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Healthy, Climate-Resilient Homes for All: Centering Housing Justice and Health Equity in Building Decarbonization

December 22, 2023

Buildings are responsible for more than 30 percent of U.S. greenhouse gas (GHG) emissions. Building decarbonization, consisting of building electrification and energy efficiency, can reduce energy use and GHG emissions related to buildings.However, the built environment is also home to long-standing inequities in housing quality for systematically marginalized communities, which contribute to health disparities such as childhood asthma. Current patterns of housing quality inequity are directly connected to racist policies and practices, such as redlining and exclusionary zoning. These policies have led to communities of color and low-income communities experiencing higher levels of environmental pollution, poorer housing conditions, and greater household energy burden compared to their White counterparts. Current building decarbonization programs and policies threaten to perpetuate these injustices. By centering the leadership of disinvested communities and integrating health equity in building decarbonization, we have an immense opportunity to address buildings' GHG emissions; improve housing quality and address related health disparities; make our infrastructure more resilient to climate change; and advance a more just and equitable future.

Closing the Climate Investment Gap: California Must Prioritize Climate-Smart Transportation Projects

October 4, 2023

The danger of climate change to Californians is more obvious than ever, with extreme weather and climate-related disasters making it clear that the status quo cannot continue. The California Air Resources Board recently adopted a plan to achieve carbon neutrality and cut human-caused greenhouse gas (GHG) emissions 85 percent below 1990 levels by 2045. Because transportation is the largest source of GHG emissions in California, reaching these goals will require both rapid vehicle electrification and reducing vehicle miles traveled (VMT) by investing in low-carbon mobility like public transit, bike paths, and pedestrian safety improvements across the state.NRDC analyzed state transportation investment decisions across 10 key funding programs that span 2019 to 2027—representing $22.4 billion invested in 4,824 projects—to see to what extent California's transportation spending matches the urgency of its climate goals. Unfortunately, our analysis finds a disconnect between the projects and programs that California funds and the urgency to decarbonize the transportation system in order to meet the state's climate goals: Less than one-fifth of the total budget is going to VMT-reducing projects.In a time of climate crisis, we can no longer afford to spend more than 80 percent of our state transportation investments expanding and maintaining the very sector that is contributing more than any other to climate pollution.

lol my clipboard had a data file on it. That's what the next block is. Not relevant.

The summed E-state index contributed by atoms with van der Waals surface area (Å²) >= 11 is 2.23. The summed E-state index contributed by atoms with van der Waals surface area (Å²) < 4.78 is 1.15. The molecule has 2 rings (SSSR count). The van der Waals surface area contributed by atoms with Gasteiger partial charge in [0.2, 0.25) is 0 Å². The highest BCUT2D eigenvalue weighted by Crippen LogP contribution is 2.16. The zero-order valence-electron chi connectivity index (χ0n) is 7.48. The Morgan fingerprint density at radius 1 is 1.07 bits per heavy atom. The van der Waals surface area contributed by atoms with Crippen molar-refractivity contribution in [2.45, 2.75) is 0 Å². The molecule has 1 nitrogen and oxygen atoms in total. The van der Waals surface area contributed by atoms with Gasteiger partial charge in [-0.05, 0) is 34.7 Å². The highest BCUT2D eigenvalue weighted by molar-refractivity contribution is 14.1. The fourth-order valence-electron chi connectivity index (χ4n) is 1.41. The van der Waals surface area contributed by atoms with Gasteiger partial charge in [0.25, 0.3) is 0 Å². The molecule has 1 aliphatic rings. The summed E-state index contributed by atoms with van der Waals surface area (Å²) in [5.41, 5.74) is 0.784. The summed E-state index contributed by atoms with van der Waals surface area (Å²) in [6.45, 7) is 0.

Climate Change and Fisheries: Modernizing Fisheries Science for Climate Resilience

November 8, 2022

Robust science is the foundation of U.S. fisheries management. It is what allows managers to avoid overfishing, maintain stable and sustainable fisheries, provide domestically produced seafood, and protect our ocean ecosystems. Yet the pace and scale of climate change is challenging fisheries science by undermining traditional methods and fundamental assumptions—and in turn threatening to undo decades of work rebuilding our nation's fishery populations and managing them sustainably.

Summer in the City: Improving Community Resilience to Extreme Summertime Heat in Northern Manhattan

July 20, 2021

Due to the impacts of climate change, summers are getting are hotter across the globe—but the health impacts of this heat are not felt equally, even within the same city. In New York City and many other cities across the United States, extreme heat disproportionately impacts certain vulnerable populations.Since 1900, New York City has warmed by 4.4°F, more than double the 2°F increase for the state as a whole. While this kind of heat can be uncomfortable for many city residents, it becomes life-threatening for others. That is due in no small part to the temperature variations within a city—trees, parks, and greenery bring temperatures down, while areas packed with concrete and asphalt skyrocket high temperatures even higher. In part due to historical and current patterns of racial discrimination and segregation, people of color often live in areas characterized by abundant heat-retaining surfaces and a lack of canopied vegetation. These residents are less likely to own or be able to afford to run an air conditioner and more likely to suffer from pre-existing health problems that can be aggravated by heat. Extreme heat vulnerability in New York City is, quite simply, an environmental injustice.This report looks at how exposure to extreme summertime heat is distributed unevenly throughout New York City, discusses the health burdens extreme heat imposes on environmental justice communities, and suggests equitable policy solutions that reflect the concerns and experiences of those most impacted by extreme heat.

The Costs of Inaction: The Economic Burden of Fossil Fuels and Climate Change on Health in the U.S.

May 20, 2021

In this report, we conclude that the health costs of air pollution and climate change already far exceed $800 billion per year and are expected to become even more expensive in years to come without a stronger societal response to address this crisis. This price tag most likely vastly underestimates the true total costs of these problems, due to limited available health data. These large and growing financial costs—as well as the major health harms of air pollution and climate change—are often overlooked. Now is the time to recognize how much these linked problems are costing us.